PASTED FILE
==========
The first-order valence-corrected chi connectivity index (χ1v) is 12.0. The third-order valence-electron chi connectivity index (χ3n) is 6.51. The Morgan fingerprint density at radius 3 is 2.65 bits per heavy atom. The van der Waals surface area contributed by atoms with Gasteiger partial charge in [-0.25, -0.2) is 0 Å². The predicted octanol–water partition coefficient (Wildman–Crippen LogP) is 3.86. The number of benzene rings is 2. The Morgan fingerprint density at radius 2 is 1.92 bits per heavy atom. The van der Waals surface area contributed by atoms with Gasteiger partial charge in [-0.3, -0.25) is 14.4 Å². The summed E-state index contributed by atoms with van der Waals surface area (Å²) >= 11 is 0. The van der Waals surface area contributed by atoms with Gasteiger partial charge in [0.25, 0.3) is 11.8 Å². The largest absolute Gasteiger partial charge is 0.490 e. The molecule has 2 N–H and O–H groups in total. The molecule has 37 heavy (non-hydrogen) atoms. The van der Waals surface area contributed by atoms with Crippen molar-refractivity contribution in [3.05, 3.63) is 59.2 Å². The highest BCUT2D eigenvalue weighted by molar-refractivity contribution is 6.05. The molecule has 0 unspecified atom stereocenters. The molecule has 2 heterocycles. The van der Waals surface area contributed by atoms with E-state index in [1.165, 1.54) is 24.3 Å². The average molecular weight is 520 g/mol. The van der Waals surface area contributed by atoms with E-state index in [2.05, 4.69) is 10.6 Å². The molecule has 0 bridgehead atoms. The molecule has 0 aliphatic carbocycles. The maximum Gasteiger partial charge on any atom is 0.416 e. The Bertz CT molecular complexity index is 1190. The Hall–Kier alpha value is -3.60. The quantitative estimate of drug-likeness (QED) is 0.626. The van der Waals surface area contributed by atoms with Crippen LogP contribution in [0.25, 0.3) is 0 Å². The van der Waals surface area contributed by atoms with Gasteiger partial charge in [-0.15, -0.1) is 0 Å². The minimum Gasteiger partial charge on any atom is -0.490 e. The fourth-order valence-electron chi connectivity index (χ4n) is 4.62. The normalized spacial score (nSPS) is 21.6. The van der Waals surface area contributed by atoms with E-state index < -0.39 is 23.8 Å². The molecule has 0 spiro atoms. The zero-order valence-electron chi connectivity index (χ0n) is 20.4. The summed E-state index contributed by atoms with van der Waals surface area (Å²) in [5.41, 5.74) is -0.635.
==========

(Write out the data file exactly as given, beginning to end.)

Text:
The first-order valence-corrected chi connectivity index (χ1v) is 12.0. The third-order valence-electron chi connectivity index (χ3n) is 6.51. The Morgan fingerprint density at radius 3 is 2.65 bits per heavy atom. The van der Waals surface area contributed by atoms with Gasteiger partial charge in [-0.25, -0.2) is 0 Å². The predicted octanol–water partition coefficient (Wildman–Crippen LogP) is 3.86. The number of benzene rings is 2. The Morgan fingerprint density at radius 2 is 1.92 bits per heavy atom. The van der Waals surface area contributed by atoms with Gasteiger partial charge in [-0.3, -0.25) is 14.4 Å². The summed E-state index contributed by atoms with van der Waals surface area (Å²) >= 11 is 0. The van der Waals surface area contributed by atoms with Gasteiger partial charge in [0.25, 0.3) is 11.8 Å². The largest absolute Gasteiger partial charge is 0.490 e. The molecule has 2 N–H and O–H groups in total. The molecule has 37 heavy (non-hydrogen) atoms. The van der Waals surface area contributed by atoms with Crippen molar-refractivity contribution in [3.05, 3.63) is 59.2 Å². The highest BCUT2D eigenvalue weighted by molar-refractivity contribution is 6.05. The molecule has 0 unspecified atom stereocenters. The molecule has 2 heterocycles. The van der Waals surface area contributed by atoms with E-state index in [1.165, 1.54) is 24.3 Å². The average molecular weight is 520 g/mol. The van der Waals surface area contributed by atoms with E-state index in [2.05, 4.69) is 10.6 Å². The molecule has 0 bridgehead atoms. The molecule has 0 aliphatic carbocycles. The maximum Gasteiger partial charge on any atom is 0.416 e. The Bertz CT molecular complexity index is 1190. The Hall–Kier alpha value is -3.60. The quantitative estimate of drug-likeness (QED) is 0.626. The van der Waals surface area contributed by atoms with Crippen LogP contribution in [0.25, 0.3) is 0 Å². The van der Waals surface area contributed by atoms with Gasteiger partial charge in [-0.15, -0.1) is 0 Å². The minimum Gasteiger partial charge on any atom is -0.490 e. The fourth-order valence-electron chi connectivity index (χ4n) is 4.62. The normalized spacial score (nSPS) is 21.6. The van der Waals surface area contributed by atoms with E-state index < -0.39 is 23.8 Å². The molecule has 0 spiro atoms. The zero-order valence-electron chi connectivity index (χ0n) is 20.4. The summed E-state index contributed by atoms with van der Waals surface area (Å²) in [5.41, 5.74) is -0.635.